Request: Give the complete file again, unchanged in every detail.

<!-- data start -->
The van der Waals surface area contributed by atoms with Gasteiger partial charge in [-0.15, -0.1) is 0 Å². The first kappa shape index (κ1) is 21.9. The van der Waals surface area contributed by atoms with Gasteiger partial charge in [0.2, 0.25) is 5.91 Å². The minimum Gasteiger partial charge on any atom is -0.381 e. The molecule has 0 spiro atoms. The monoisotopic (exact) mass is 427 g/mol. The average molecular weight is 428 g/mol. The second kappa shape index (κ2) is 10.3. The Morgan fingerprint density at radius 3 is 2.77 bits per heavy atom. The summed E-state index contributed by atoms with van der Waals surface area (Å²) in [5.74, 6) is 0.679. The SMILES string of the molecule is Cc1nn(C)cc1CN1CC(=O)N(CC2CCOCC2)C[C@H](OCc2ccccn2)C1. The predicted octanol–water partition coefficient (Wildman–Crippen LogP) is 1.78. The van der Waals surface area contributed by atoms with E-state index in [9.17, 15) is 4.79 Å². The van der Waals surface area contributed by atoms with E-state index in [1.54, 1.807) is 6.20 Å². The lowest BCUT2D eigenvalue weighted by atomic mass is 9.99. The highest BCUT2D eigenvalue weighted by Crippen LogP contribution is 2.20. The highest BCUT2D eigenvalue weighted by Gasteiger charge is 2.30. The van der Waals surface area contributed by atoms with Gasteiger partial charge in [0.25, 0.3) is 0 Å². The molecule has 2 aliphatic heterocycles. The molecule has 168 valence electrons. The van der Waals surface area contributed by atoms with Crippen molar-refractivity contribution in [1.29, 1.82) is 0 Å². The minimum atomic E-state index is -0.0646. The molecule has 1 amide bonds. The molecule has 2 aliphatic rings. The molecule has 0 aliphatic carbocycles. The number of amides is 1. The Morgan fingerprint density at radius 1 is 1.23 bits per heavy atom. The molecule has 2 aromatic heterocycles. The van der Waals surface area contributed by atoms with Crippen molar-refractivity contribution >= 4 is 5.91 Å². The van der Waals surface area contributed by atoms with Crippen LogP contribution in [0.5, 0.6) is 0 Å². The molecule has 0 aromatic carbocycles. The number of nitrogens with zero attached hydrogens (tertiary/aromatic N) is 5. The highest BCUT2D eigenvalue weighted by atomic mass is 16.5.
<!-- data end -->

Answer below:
The van der Waals surface area contributed by atoms with Gasteiger partial charge in [-0.15, -0.1) is 0 Å². The first kappa shape index (κ1) is 21.9. The van der Waals surface area contributed by atoms with Gasteiger partial charge in [0.2, 0.25) is 5.91 Å². The minimum Gasteiger partial charge on any atom is -0.381 e. The molecule has 0 spiro atoms. The monoisotopic (exact) mass is 427 g/mol. The average molecular weight is 428 g/mol. The second kappa shape index (κ2) is 10.3. The Morgan fingerprint density at radius 3 is 2.77 bits per heavy atom. The summed E-state index contributed by atoms with van der Waals surface area (Å²) in [5.74, 6) is 0.679. The SMILES string of the molecule is Cc1nn(C)cc1CN1CC(=O)N(CC2CCOCC2)C[C@H](OCc2ccccn2)C1. The predicted octanol–water partition coefficient (Wildman–Crippen LogP) is 1.78. The van der Waals surface area contributed by atoms with E-state index in [9.17, 15) is 4.79 Å². The van der Waals surface area contributed by atoms with E-state index in [1.54, 1.807) is 6.20 Å². The lowest BCUT2D eigenvalue weighted by atomic mass is 9.99. The highest BCUT2D eigenvalue weighted by Crippen LogP contribution is 2.20. The highest BCUT2D eigenvalue weighted by Gasteiger charge is 2.30. The van der Waals surface area contributed by atoms with Gasteiger partial charge in [0.25, 0.3) is 0 Å². The molecule has 2 aliphatic heterocycles. The molecule has 168 valence electrons. The van der Waals surface area contributed by atoms with Crippen molar-refractivity contribution in [1.29, 1.82) is 0 Å². The minimum atomic E-state index is -0.0646. The molecule has 1 amide bonds. The molecule has 2 aliphatic rings. The molecule has 0 aliphatic carbocycles. The number of amides is 1. The Morgan fingerprint density at radius 1 is 1.23 bits per heavy atom. The molecule has 2 aromatic heterocycles. The van der Waals surface area contributed by atoms with Crippen molar-refractivity contribution >= 4 is 5.91 Å². The van der Waals surface area contributed by atoms with Crippen LogP contribution in [0.5, 0.6) is 0 Å². The molecule has 0 aromatic carbocycles. The number of nitrogens with zero attached hydrogens (tertiary/aromatic N) is 5. The highest BCUT2D eigenvalue weighted by atomic mass is 16.5.